Study Abroad in India: Information, Benefits and How to Do It

23 October 2014 |

India is a fascinating, varied and growing country – both in terms of population and economy. It’s hardly surprising that more and more US students and citizens are choosing to study abroad in India. If you choose to pursue your studies in India you’ll discover many things, from tranquil beaches to bustling bazars, frantic cities to relaxing temples. You’ll also experience any of the 22 official languages spoken in India and be able to further your education in a variety of different fields, at top-class universities. India’s cultural and ethnic diversity makes it an interesting place to live, and you can experience some of the beauty of the country on your time off from study. If you want to study in India, do you need a visa? Are there any problems for US students who want to go to an Indian university – particularly in the light of recent reports that Al Qaeda is enhancing its presence in the country?

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Opportunities for Study in India

Hundreds of universities around the country offer a variety of undergraduate, graduate, and further education programs in thousands of different disciplines and designs. If you are currently studying in the US, ask at the international office for details of the different exchange programs that are offered to current students and how you can transfer credits from a program in India to a US degree.

Where to Study in India

Mumbai is a bustling metropolis that is home to the HQs of multinational and Indian companies, financial institutions, and global organizations. If you want to study engineering, business, or technology then Mumbai is a great destination. Delhi is a cosmopolitan city that has a number of medical colleges, universities, and engineering colleges. Many of these institutions are prestigious and globally renowned. Manipal is located on the southern coast of India and has universities and professional colleges, while Bangalore has a booming software, biotechnology and IT sector with corresponding expertise at the local colleges. The US Department of State has not issued any warnings or advice against studying in India following the news that Al Qaeda is setting up a new cell, so you should feel free to make a choice about where to study based on your personal and professional preferences.

How to Apply for a Study Abroad Student Visa

Any US citizen visiting India needs a visa before entry. You can apply for a Student Visa for India online but then you will need to submit all relevant documentation at your interview, which will take place at the Indian Embassy or Consulate near to you. Take a look at the information about Visa services from the Embassy of India in Washington DC, for example.

You can also find out a lot about India and information concerning crime and security, travel, health and medical services, and any issues surrounding living as a foreigner in the country by looking online.

Provided you are already accepted by an Indian educational establishment for your period of study, and the institution is accredited and professional, you should not have too many problems being accepted for the visa. Commentators have mentioned that the Indian government may be scrutinizing applications more closely following Al Qaeda’s move and the possible escalation of terrorism – but currently there have been no reports that it is more difficult to get a visa to study, providing you meet the general requirements.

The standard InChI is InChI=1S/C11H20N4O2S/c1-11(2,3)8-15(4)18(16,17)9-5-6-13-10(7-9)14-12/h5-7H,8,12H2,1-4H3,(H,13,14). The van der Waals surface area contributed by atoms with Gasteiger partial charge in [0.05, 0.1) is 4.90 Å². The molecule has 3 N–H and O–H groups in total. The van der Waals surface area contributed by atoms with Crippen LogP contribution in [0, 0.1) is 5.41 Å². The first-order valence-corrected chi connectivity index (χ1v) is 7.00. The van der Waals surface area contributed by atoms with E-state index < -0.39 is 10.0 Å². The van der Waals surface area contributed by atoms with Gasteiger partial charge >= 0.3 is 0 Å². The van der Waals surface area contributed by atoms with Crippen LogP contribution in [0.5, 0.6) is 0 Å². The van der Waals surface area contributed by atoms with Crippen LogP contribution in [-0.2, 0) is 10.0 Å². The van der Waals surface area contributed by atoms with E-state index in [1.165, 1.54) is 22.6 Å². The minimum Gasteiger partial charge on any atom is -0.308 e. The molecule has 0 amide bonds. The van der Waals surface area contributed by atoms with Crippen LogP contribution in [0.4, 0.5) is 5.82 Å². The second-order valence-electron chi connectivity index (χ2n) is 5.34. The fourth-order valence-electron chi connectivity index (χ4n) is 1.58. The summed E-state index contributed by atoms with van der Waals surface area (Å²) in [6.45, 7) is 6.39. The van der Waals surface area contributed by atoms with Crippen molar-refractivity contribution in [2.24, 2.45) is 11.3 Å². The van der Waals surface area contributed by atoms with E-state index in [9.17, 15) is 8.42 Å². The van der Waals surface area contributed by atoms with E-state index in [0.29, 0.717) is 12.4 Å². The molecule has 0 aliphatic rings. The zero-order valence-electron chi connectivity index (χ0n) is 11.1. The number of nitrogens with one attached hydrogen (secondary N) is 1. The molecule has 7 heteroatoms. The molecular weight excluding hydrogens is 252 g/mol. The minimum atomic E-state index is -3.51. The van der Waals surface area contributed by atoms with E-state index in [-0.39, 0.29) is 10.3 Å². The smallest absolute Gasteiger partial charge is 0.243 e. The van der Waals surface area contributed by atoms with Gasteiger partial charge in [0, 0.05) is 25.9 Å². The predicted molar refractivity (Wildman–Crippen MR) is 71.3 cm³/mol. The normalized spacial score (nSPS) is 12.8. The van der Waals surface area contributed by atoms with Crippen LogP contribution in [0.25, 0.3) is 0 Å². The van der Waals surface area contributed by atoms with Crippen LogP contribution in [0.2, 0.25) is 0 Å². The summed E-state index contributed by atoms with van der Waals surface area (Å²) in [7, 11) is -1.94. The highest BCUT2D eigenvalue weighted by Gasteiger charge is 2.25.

You will need a letter from the institution detailing the course you will be taking and information on the costs you will be paying – you should have evidence that you can meet these financial demands, as well as evidence of a return or onward ticket However, make sure you leave plenty of time before travel to sort out the visa and deal with any potential complications. Make copies of any documents that you send through the mail.

Possible Complications for Study Abroad Students – Is Terrorism an Issue?

While the impact of Al Qaeda’s presence in India is yet to be felt, commentators believe that it will not make too much of a difference to people traveling to the country and studying there. However, there have been numerous terrorist attacks in India, some of which have targeted westerners, so it is always advisable to keep a close eye on your surroundings and to monitor news reports for sign of potential trouble.

Your experience of studying abroad in India is likely to be positive although you will encounter challenges at some point – it can be difficult to live in a different country and you need to get used to the customs and the way of life. You may suffer from culture shock or loneliness. In order to make the most of your time abroad, get involved with activities and expand your social life so you meet new people and try new things.

You will certainly need to get comprehensive medical insurance for the time you spend in India. It is unlikely that your US insurance will cover a period of time spent in a foreign country. Your health insurance abroad should cover medical treatment, doctor’s office visits, dental treatment, and emergency medical evacuation should you need to be transferred home to the US for treatment. You may also want to consider adding cover for personal possessions and trip cancellation insurance.

 

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